Adenoma Detection Rate (ADR) Irrespective of Indication is Comparable to Screening ADR: Implications for Quality Monitoring.
Adenoma detection rate (ADR) is a key measure of colonoscopy quality. However, its efficient measurement can be challenging because many colonoscopies are performed for non-screening purposes. Measuring ADR without being restricted to screening indication may likely facilitate more widespread implementation of quality monitoring. We hypothesized that the ADR for all colonoscopies, irrespective of the indication, would be equivalent to the ADR for screening colonoscopies.We reviewed consecutive colonoscopies at two Veterans Affairs centers performed by 21 endoscopists over 6 months in 2015. We calculated the ADR for screening exams, non-screening (surveillance and diagnostic) exams, and all exams (irrespective of indication), correcting for within-endoscopist correlation. We then performed simulation modeling to calculate the ADRs under 16 hypothetical scenarios of various indication distributions. We simulated 100,000 trials with 3,000 participants, randomly assigned indication (screening, surveillance, diagnostic, and FIT+) from a multinomial distribution, randomly drew adenoma using the observed ADRs per indication, and calculated 95% confidence intervals of the mean differences in ADR of screening and non-screening indications.Among 2628 colonoscopies performed by 21 gastroenterologists, the indication was screening in 28.9%, surveillance in 48.2% and diagnostic in 22.9%. There was no significant difference in the ADR, 50% (95%CI: 45-56%) for all colonoscopies vs 49% (95%CI: 43-56%) for screening exams (p=0.55). ADRs were 56% for surveillance and 38% for diagnostic exams. In our simulation modeling, only one out of 16 scenarios (screening 10%, surveillance 70%, diagnostic 10% and FIT+ 10%) resulted in a significant difference between the calculated ADRs for screening and non-screening indications.In our study, an overall ADR computed from all colonoscopies was not significantly different than the conventional ADR based on screening colonoscopies. Assessing ADR for colonoscopy irrespective of indication may be adequate for quality monitoring, and could facilitate the implementation of quality measurement and reporting. Future prospective studies should evaluate the validity of using overall ADR for quality reporting in other jurisdictions before adopting this method in clinical practice.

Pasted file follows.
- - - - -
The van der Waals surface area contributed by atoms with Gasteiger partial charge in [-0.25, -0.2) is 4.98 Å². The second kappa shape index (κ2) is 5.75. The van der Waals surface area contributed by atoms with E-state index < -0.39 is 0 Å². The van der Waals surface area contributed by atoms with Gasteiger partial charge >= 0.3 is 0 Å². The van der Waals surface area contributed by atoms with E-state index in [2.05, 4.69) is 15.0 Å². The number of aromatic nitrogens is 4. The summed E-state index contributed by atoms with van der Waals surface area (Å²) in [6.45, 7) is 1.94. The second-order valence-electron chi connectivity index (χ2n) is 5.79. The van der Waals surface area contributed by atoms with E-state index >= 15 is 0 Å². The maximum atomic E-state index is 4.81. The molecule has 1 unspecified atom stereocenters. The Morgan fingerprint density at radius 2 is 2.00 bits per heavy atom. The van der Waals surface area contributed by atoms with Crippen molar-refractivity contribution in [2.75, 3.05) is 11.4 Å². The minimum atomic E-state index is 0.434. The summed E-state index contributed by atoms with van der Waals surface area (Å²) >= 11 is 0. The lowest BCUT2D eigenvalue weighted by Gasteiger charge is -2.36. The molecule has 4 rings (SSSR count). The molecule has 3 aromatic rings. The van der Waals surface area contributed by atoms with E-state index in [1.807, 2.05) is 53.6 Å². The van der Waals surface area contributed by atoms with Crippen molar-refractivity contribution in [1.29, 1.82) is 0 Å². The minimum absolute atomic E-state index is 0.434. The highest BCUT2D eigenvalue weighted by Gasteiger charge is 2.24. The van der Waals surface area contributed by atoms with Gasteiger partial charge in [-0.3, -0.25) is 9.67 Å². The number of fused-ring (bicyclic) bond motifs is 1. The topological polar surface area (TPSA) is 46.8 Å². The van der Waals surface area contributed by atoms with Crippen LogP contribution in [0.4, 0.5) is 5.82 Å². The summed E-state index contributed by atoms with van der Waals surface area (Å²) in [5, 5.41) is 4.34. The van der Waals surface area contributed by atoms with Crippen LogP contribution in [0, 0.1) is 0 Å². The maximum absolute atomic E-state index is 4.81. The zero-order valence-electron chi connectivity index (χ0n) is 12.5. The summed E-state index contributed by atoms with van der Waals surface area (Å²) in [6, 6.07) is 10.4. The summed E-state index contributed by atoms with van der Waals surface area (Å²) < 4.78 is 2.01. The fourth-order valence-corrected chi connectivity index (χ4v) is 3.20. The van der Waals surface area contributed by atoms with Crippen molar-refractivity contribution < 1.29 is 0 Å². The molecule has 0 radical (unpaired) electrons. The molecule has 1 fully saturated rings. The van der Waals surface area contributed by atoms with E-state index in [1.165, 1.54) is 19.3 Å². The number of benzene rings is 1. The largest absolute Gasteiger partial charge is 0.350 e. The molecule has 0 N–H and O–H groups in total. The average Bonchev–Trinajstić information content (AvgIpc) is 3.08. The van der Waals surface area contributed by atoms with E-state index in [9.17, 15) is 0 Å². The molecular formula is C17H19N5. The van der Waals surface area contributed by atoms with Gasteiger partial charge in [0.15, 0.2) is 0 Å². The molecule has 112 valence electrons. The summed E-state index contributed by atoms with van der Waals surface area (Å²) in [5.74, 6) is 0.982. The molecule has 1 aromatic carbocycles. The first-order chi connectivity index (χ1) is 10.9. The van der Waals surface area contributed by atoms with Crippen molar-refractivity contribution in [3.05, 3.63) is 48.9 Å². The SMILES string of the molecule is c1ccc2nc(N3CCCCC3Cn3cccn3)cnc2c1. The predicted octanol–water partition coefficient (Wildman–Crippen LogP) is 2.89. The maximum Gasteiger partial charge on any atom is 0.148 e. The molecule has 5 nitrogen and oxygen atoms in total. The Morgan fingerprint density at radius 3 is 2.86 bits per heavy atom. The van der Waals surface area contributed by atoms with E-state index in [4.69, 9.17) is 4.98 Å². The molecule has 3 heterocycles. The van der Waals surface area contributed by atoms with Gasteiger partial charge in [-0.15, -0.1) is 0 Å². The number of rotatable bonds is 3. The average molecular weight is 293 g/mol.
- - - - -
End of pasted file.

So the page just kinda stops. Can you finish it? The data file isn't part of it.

View the full article @ Clinical gastroenterology and hepatology : the official clinical practice journal of the American Gastroenterological Association
Authors: Tonya Kaltenbach, Andrew Gawron, Craig S Meyer, Samir Gupta, Amandeep Shergill, Jason A Dominitz, Roy M Soetikno, Tiffany Nguyen-Vu, Mary Whooley, Charles Kahi